Japanese Holdouts on Saipan

Anatahan Island surrender

 

On September 2, 1945, representatives from the Allied and Japanese governments signed the peace treaty that ended World War II.

Or did it?

In June 1944 American warships sank several Japanese troop transports. Survivors from the vessels swam to safety and reached the island of Anatahan, located approximately 75 miles north of Saipan. The island was uninhabited, and possessed steep slopes, deep ravines, and high grass.

In January 1945 a B-29 bomber from the 498th Bomber Group, returning from an air raid over Japan, developed engine trouble and slammed into a grassy field. The crash killed the entire crew.

The small group of Japanese who had survived the sinking of their transports quickly cannibalized the aircraft. They utilized metal from the wreckage to manufacture makeshift knives, pots, and roofing for their huts. The plane’s oxygen tanks held their potable water, clothing was fashioned from the silk parachutes, and cords were used to make fishing lines. The aircraft’s weapons were confiscated as well.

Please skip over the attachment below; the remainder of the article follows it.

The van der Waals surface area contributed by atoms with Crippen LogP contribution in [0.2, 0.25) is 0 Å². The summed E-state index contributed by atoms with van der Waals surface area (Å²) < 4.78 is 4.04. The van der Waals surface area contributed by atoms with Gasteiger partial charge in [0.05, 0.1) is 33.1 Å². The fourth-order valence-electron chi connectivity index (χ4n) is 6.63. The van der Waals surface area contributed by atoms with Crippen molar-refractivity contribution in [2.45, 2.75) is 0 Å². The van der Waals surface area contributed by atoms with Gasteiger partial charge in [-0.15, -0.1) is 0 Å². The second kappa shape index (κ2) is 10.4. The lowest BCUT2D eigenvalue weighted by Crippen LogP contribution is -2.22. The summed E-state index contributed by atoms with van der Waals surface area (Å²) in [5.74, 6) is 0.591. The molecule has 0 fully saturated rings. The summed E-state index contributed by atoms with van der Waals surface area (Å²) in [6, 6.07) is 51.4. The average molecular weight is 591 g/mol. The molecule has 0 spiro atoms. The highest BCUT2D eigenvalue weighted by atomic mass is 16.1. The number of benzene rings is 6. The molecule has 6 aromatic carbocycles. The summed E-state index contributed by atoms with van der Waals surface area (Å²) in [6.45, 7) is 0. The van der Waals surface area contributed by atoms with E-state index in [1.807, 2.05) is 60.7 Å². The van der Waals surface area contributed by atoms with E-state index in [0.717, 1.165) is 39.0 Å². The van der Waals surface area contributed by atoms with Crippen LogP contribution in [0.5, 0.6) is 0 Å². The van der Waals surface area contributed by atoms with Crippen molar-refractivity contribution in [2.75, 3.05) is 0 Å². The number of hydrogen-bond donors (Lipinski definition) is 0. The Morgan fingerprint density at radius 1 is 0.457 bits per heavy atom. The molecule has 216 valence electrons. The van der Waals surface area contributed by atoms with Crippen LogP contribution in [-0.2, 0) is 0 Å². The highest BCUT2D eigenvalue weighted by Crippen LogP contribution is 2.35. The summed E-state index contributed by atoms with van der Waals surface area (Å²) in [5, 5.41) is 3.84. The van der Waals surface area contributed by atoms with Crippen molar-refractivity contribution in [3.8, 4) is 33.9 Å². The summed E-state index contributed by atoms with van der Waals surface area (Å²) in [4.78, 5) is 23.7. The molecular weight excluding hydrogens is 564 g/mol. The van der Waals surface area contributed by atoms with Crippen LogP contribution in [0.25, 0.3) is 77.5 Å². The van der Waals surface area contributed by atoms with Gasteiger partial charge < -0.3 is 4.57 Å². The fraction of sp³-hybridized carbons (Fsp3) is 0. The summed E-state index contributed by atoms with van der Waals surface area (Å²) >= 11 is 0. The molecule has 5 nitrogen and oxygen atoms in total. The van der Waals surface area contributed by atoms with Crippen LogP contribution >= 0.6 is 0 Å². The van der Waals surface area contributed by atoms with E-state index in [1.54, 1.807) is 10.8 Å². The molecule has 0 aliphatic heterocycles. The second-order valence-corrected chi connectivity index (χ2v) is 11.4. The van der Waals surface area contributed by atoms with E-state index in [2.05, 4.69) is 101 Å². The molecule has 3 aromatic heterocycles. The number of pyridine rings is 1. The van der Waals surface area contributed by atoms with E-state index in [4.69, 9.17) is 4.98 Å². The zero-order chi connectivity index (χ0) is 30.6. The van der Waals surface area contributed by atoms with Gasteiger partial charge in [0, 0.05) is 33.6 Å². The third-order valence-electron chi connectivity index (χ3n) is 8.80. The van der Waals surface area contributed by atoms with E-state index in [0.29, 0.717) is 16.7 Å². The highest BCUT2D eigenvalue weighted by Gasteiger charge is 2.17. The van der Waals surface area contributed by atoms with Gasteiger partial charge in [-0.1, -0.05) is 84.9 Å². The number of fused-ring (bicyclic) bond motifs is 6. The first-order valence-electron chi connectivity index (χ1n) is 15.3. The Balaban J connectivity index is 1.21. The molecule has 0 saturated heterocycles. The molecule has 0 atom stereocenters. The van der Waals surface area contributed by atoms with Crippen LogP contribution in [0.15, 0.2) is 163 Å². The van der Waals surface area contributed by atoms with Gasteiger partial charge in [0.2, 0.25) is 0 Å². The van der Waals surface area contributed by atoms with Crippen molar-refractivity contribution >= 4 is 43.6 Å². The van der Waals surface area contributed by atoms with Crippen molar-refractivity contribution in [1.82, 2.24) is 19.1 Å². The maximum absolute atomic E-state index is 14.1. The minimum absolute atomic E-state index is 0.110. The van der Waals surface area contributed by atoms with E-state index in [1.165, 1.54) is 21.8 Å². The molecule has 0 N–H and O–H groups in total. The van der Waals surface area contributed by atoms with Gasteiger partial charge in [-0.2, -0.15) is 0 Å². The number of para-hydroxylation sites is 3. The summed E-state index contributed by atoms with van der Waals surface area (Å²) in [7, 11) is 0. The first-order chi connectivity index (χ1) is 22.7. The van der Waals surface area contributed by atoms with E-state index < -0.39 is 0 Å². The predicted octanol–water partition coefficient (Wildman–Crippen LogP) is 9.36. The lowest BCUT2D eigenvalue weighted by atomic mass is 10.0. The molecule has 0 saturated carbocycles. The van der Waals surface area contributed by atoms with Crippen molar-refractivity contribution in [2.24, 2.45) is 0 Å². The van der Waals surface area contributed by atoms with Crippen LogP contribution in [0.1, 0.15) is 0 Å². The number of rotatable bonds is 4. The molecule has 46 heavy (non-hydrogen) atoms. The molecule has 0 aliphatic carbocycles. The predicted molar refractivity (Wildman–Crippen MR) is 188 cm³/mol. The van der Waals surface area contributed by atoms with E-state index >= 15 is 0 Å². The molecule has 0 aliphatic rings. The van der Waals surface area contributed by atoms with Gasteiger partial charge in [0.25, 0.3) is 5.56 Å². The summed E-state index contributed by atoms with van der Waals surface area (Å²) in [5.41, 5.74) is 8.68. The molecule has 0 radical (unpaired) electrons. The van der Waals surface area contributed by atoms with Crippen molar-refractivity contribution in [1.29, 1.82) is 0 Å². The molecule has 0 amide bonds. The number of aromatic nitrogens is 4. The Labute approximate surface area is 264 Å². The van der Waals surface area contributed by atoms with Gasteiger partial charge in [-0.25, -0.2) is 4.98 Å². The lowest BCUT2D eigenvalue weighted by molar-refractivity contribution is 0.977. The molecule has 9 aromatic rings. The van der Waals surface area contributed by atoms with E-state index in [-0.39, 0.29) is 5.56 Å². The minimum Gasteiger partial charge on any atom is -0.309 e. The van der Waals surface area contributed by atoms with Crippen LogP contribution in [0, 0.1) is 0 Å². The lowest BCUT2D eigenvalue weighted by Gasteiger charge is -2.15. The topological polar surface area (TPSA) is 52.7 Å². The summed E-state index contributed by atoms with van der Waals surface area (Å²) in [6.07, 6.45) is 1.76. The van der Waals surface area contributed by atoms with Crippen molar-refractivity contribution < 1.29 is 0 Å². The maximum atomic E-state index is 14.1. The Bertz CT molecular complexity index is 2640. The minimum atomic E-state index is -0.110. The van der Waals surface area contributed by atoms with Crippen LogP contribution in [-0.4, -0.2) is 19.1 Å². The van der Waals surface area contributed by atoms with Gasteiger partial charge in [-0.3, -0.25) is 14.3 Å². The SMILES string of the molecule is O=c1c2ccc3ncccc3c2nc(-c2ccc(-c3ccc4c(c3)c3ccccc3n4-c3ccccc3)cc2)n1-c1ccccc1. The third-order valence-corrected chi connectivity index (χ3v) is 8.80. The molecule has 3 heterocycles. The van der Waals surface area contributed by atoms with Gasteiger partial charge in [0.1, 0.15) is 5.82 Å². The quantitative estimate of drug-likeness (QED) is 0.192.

Surrender at Anatahan Island

Later in 1945, the Japanese were discovered by Chamorros who had gone to Anatahan to recover the remains of the missing bomber crew. The natives returned and testified to authorities that they had seen the Japanese soldiers and also one Okinawan woman.

Upon hearing this news, U.S. planes dropped leaflets on the island asking the soldiers to surrender. Fearing execution, the holdouts refused the request. With the small band of Japanese virtually isolated from the outside world, they were soon forgotten.

Then, after six years of this Spartan existence, Kazuko Higa, the Okinawan woman, got the attention of an American ship as she walked on the beach. When approached by a landing party, she asked to be taken from the island.

Upon her arrival on Saipan, Higa told U.S. officials that the Japanese did not trust the Americans. It was also learned that the woman had a busy love life while imprisoned there and her flirtations had caused some jealousy. It seems she would “transfer her affections between at least four of the men after each mysteriously disappeared as a result of being swallowed by the waves while fishing.”

Finally, the Japanese government intervened and contacted the families of the survivors, asking them to write letters telling their loved ones that Japan had surrendered.